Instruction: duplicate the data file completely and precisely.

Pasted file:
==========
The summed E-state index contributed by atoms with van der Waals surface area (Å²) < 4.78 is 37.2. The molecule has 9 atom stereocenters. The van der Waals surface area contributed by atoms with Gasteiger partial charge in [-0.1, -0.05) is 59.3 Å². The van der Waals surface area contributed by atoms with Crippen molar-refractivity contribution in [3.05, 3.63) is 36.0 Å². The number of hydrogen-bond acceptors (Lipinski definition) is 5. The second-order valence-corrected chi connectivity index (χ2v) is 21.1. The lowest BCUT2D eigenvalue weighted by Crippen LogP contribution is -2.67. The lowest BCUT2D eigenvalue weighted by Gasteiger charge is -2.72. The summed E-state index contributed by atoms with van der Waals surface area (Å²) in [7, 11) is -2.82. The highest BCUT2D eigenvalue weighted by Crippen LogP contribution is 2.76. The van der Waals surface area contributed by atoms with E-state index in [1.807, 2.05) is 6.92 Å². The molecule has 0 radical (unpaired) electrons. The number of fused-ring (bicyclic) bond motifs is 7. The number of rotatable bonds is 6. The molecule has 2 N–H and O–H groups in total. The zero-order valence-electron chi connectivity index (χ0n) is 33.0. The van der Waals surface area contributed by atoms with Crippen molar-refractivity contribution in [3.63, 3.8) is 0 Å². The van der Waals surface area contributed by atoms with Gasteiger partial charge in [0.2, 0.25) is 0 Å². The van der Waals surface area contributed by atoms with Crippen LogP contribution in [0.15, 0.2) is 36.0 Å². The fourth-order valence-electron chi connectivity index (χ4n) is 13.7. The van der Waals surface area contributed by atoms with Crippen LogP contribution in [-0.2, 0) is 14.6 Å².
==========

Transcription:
The summed E-state index contributed by atoms with van der Waals surface area (Å²) < 4.78 is 37.2. The molecule has 9 atom stereocenters. The van der Waals surface area contributed by atoms with Gasteiger partial charge in [-0.1, -0.05) is 59.3 Å². The van der Waals surface area contributed by atoms with Crippen molar-refractivity contribution in [3.05, 3.63) is 36.0 Å². The number of hydrogen-bond acceptors (Lipinski definition) is 5. The second-order valence-corrected chi connectivity index (χ2v) is 21.1. The lowest BCUT2D eigenvalue weighted by Crippen LogP contribution is -2.67. The lowest BCUT2D eigenvalue weighted by Gasteiger charge is -2.72. The summed E-state index contributed by atoms with van der Waals surface area (Å²) in [7, 11) is -2.82. The highest BCUT2D eigenvalue weighted by Crippen LogP contribution is 2.76. The van der Waals surface area contributed by atoms with E-state index in [1.807, 2.05) is 6.92 Å². The molecule has 0 radical (unpaired) electrons. The number of fused-ring (bicyclic) bond motifs is 7. The number of rotatable bonds is 6. The molecule has 2 N–H and O–H groups in total. The zero-order valence-electron chi connectivity index (χ0n) is 33.0. The van der Waals surface area contributed by atoms with Crippen molar-refractivity contribution in [3.63, 3.8) is 0 Å². The van der Waals surface area contributed by atoms with Gasteiger partial charge in [0.2, 0.25) is 0 Å². The van der Waals surface area contributed by atoms with Crippen LogP contribution in [0.15, 0.2) is 36.0 Å². The fourth-order valence-electron chi connectivity index (χ4n) is 13.7. The van der Waals surface area contributed by atoms with Crippen LogP contribution in [-0.2, 0) is 14.6 Å².